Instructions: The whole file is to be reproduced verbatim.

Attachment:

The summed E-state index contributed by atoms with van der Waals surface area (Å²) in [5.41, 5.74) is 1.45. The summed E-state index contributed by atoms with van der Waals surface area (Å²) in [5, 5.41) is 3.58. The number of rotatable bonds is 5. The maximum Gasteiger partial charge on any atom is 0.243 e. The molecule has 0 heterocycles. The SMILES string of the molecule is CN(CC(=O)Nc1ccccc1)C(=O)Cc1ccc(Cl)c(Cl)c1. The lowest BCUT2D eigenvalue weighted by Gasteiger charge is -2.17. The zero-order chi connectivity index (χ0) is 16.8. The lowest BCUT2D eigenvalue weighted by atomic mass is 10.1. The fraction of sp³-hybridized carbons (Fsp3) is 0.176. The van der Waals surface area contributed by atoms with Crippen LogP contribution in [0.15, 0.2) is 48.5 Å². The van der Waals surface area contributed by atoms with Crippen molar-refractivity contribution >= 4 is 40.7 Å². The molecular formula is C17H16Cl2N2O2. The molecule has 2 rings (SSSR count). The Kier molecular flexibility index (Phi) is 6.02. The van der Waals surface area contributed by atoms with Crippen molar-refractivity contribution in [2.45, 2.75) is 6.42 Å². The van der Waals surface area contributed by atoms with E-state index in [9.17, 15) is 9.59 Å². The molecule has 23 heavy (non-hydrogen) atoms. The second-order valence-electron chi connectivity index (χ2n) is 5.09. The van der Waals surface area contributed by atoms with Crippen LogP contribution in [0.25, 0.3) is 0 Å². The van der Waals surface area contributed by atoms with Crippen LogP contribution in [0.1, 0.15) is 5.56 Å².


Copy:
The summed E-state index contributed by atoms with van der Waals surface area (Å²) in [5.41, 5.74) is 1.45. The summed E-state index contributed by atoms with van der Waals surface area (Å²) in [5, 5.41) is 3.58. The number of rotatable bonds is 5. The maximum Gasteiger partial charge on any atom is 0.243 e. The molecule has 0 heterocycles. The SMILES string of the molecule is CN(CC(=O)Nc1ccccc1)C(=O)Cc1ccc(Cl)c(Cl)c1. The lowest BCUT2D eigenvalue weighted by Gasteiger charge is -2.17. The zero-order chi connectivity index (χ0) is 16.8. The lowest BCUT2D eigenvalue weighted by atomic mass is 10.1. The fraction of sp³-hybridized carbons (Fsp3) is 0.176. The van der Waals surface area contributed by atoms with Crippen LogP contribution in [0.15, 0.2) is 48.5 Å². The van der Waals surface area contributed by atoms with Crippen molar-refractivity contribution >= 4 is 40.7 Å². The molecular formula is C17H16Cl2N2O2. The molecule has 2 rings (SSSR count). The Kier molecular flexibility index (Phi) is 6.02. The van der Waals surface area contributed by atoms with Crippen molar-refractivity contribution in [2.45, 2.75) is 6.42 Å². The van der Waals surface area contributed by atoms with E-state index in [9.17, 15) is 9.59 Å². The molecule has 23 heavy (non-hydrogen) atoms. The second-order valence-electron chi connectivity index (χ2n) is 5.09. The van der Waals surface area contributed by atoms with Crippen LogP contribution in [0.25, 0.3) is 0 Å². The van der Waals surface area contributed by atoms with Crippen LogP contribution in [0.1, 0.15) is 5.56 Å².